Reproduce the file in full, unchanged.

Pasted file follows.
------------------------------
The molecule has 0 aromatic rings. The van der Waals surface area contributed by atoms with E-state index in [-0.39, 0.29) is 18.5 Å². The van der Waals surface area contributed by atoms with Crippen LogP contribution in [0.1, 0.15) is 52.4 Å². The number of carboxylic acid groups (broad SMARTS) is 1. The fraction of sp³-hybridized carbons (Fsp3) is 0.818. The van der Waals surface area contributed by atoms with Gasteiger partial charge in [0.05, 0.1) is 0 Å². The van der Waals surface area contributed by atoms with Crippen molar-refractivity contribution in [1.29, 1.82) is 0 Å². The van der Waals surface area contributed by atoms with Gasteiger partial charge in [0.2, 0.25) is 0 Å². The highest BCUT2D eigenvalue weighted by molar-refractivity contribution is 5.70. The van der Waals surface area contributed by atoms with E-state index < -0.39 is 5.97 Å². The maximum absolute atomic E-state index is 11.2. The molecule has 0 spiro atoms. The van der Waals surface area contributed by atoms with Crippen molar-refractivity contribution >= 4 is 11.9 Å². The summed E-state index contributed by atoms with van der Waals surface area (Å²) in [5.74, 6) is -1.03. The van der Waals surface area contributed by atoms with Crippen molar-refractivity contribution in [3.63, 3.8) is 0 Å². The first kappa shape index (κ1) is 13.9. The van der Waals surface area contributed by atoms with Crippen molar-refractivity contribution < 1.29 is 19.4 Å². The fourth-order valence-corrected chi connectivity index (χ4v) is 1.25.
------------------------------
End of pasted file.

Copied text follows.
The molecule has 0 aromatic rings. The van der Waals surface area contributed by atoms with E-state index in [-0.39, 0.29) is 18.5 Å². The van der Waals surface area contributed by atoms with Crippen LogP contribution in [0.1, 0.15) is 52.4 Å². The number of carboxylic acid groups (broad SMARTS) is 1. The fraction of sp³-hybridized carbons (Fsp3) is 0.818. The van der Waals surface area contributed by atoms with Gasteiger partial charge in [0.05, 0.1) is 0 Å². The van der Waals surface area contributed by atoms with Crippen molar-refractivity contribution in [1.29, 1.82) is 0 Å². The van der Waals surface area contributed by atoms with Gasteiger partial charge in [0.2, 0.25) is 0 Å². The highest BCUT2D eigenvalue weighted by molar-refractivity contribution is 5.70. The van der Waals surface area contributed by atoms with E-state index < -0.39 is 5.97 Å². The maximum absolute atomic E-state index is 11.2. The molecule has 0 spiro atoms. The van der Waals surface area contributed by atoms with Crippen molar-refractivity contribution >= 4 is 11.9 Å². The summed E-state index contributed by atoms with van der Waals surface area (Å²) in [5.74, 6) is -1.03. The van der Waals surface area contributed by atoms with Crippen molar-refractivity contribution in [3.63, 3.8) is 0 Å². The first kappa shape index (κ1) is 13.9. The van der Waals surface area contributed by atoms with Crippen molar-refractivity contribution < 1.29 is 19.4 Å². The fourth-order valence-corrected chi connectivity index (χ4v) is 1.25.